It’s important to be aware of the biggest drawbacks to a string of balance transfers, such as:

  • The negative impact on your credit score from multiple hard inquiries and a decreased average age of credit accounts (if you’re approved).
  • Balance transfer fees are generally 3 percent or 5 percent (often with a minimum of $5 or $10) of your transfer amount.
  • There’s a possibility you won’t be approved for another balance transfer card, especially if multiple hard inquiries and high credit utilization on your existing cards has lowered your credit score.
  • Perhaps your new credit limit isn’t high enough to transfer your full balance, meaning you’d still have to pay interest on the residual debt on the old card and keep track of multiple accounts.

When does it make sense to transfer a balance multiple times?

A multiple balance transfer strategy makes sense if you plan on paying your credit card debt aggressively but are unlikely to pay the entire balance off before your first promotional balance transfer period expires.

It also helps if you have a good credit score to begin with, so that any negative impact from applying to multiple cards won’t significantly hurt your chances of being approved for the next one.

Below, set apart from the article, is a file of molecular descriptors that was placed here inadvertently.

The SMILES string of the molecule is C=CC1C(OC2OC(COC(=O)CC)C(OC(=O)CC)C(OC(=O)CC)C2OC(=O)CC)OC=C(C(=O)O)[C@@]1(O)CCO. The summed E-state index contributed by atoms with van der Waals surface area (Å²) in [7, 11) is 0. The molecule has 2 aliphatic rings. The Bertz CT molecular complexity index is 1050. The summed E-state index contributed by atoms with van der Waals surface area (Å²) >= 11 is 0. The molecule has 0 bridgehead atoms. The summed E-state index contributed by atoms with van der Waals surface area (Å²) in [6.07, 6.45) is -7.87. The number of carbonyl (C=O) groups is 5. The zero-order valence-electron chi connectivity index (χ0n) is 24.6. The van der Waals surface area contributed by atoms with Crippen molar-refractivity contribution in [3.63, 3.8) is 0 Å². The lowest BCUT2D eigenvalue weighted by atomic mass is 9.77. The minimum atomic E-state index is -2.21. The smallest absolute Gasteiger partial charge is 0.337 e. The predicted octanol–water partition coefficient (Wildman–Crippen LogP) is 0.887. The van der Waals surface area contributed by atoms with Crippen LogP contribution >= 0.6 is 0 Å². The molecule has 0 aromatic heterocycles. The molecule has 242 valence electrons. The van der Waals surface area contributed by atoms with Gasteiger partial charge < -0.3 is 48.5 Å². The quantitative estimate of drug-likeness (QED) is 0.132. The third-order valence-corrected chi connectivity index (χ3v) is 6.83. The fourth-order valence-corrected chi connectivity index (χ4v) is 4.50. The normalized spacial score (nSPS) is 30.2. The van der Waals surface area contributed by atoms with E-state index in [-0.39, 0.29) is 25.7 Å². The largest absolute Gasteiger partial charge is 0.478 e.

Transferring one or two large balances may be better than several small balances, since you could end up paying more in balance transfer fees if the amounts are too small (remember, some issuers set lower limits on balance transfer fees). You should also try not to transfer your balance more than a few times, since applying for a bunch of new cards in a short amount of time signals to issuers that you’re planning to overspend.

When does it not make sense to transfer a balance multiple times?

This strategy is not a good idea if you plan on making only minimum payments on your balance. It will stretch your debt over a period of years, and you may require many new balance transfer cards along the way. That would mean multiple transfer fees and the potential to be left paying interest on your old card if you are denied a new one.